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Thread: end grain cutting board with end grain inlay.

  1. #1
    Join Date
    Sep 2006
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    cnc routing, portland or
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    Default end grain cutting board with end grain inlay.

    I have been waning to try this for a long time. I had some free time and some scrap so I went for it. it is a lot of time as you end up making 4 cutting boards two flat grain then cut it up and glue it up to make them end grain. the inlay with a thinner board about 1" a cutting board from Ikea that I cut up and regulated. I wanted more contrast but I did not have any more scraps. I used a 7 degree tapered endmill to make the inlay parts and they are 3/4" thick. I used the machine to flatten the boards then remove the excess inlay. but man I have a friend who makes a living making cutting boards and he is wise and pays the big guys to sand all the faces with a wide belt sander/planer. way too much effort to sand it if I wanted to make any money.


  2. #2
    Join Date
    Dec 2008
    Location
    Diamond Lake, WA
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    1,615

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    Very nice Steve!!

    I can't wait for a few days I can do some "playing" with my CNC. It seems to be cutting something for a customer or I'm working elsewhere in the shop and can't play with the CNC.

    I use my wide drum sander but have to be careful I don't burn the paper with the end grain. I use my oscillating edge sander to do the edges. Makes for shorter, and easier, work.
    Don
    Diamond Lake Custom Woodworks, LLC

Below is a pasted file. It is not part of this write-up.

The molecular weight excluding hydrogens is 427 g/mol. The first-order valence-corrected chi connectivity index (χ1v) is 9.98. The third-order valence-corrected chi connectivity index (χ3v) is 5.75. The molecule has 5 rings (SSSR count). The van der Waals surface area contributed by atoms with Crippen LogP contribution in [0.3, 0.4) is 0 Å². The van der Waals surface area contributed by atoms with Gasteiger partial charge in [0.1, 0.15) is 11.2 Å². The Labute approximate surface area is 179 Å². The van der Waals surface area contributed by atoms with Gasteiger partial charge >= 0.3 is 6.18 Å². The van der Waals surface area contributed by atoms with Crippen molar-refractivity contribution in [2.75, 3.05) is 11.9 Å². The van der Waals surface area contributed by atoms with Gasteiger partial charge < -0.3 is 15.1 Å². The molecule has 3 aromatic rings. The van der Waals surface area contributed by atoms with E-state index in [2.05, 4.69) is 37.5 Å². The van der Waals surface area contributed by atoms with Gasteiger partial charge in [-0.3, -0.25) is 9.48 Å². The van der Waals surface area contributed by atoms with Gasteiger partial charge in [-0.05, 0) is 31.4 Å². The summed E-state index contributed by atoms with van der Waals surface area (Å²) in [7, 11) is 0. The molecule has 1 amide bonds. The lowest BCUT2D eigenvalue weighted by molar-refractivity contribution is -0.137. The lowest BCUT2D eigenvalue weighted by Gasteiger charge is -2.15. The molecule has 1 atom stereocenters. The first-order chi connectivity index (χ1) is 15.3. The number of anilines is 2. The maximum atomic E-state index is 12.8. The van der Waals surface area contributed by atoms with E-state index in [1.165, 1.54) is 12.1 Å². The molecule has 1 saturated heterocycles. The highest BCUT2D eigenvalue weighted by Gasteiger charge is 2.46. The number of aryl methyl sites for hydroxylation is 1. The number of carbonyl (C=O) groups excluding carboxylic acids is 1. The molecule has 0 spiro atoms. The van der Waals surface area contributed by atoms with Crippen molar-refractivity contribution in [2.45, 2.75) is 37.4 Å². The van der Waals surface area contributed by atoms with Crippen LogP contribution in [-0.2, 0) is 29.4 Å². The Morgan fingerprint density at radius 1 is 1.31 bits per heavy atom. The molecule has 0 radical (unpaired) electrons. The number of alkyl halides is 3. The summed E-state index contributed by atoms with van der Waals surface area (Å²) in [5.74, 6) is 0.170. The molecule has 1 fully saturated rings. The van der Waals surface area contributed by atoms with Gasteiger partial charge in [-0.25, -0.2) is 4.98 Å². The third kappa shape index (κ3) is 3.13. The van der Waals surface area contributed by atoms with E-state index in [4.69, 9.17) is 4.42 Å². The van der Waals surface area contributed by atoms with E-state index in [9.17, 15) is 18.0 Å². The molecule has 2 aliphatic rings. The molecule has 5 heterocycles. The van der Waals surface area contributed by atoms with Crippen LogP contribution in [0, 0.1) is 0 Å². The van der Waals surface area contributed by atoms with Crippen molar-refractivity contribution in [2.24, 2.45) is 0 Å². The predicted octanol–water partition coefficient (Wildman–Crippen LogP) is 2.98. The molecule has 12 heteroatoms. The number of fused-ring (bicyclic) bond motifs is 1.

www.dlwoodworks.com
    ***********************************
    Life is not a journey to the grave with the intention of arriving safely in one pretty and well preserved piece; But to skid in broadside, thoroughly used up, worn out, bank accounts empty, credit cards maxed out, defiantly shouting "Geronimo"!

    If you make something idiot proof, all they do is create a better idiot.

  3. #3
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    Default

    yes I glued this all up while the machine was busy. I never have anything to do while the machine is running. so I only needed to flatten it then inlay it on the machine.
    I borrowed a rotel sander to take care of it but if I do more I will have my buddy who makes cutting boards for a living take it to the big guys to sand.

  4. #4
    Join Date
    May 2011
    Location
    ny
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    777

    Default

    They look very nice my cutoff scraps are piling up I make boards with them though not as nice as those.

  5. #5
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    Jan 2004
    Location
    Jasper, TX
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    Default

    Nice work Steve.

  6. #6
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    Default

    it is not that hard just lost of work. easier then fancy patterns. now I need to abuse it to see how it holds up.

  7. #7
    Join Date
    Jan 2015
    Location
    Red Deer , AB
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    4

    Default

    How does end grain machine? Haven't tried it yet, but am curious.

  8. #8
    Join Date
    Jul 2011
    Location
    Timmins, Ontario, Canada
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    1,825

    Default

    Quote Originally Posted by KLWestfall View Post
    How does end grain machine? Haven't tried it yet, but am curious.
    I process end grain from time to time..

    With sharp tools it machines well. No different really than face or edge grain. I even dress slabs through my 20" planer with carbide knives.

    Wide belt sander is definitely the way to go regarding sanding.

  9. #9
    Join Date
    Jan 2014
    Location
    L.I. N.Y.
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    27

    Default

    Nice inlays on those boards , I've got to try that soon. I've done a few end grain boards , with sacrificial ends glued on I have run them through my planer but prefer the drum sander , 80 grit will take them down level pretty quick . End grain machines pretty good with sharp bits as has been already said , I usually machine in finger holds on board ends and get pretty clean results .


  10. #10
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    Sep 2006
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    machining is easy but sanding sucks. I borrowed a friends rotel sander but it was still a lot of work. and all the sanding in the world goes away after the board gets wet a few times.

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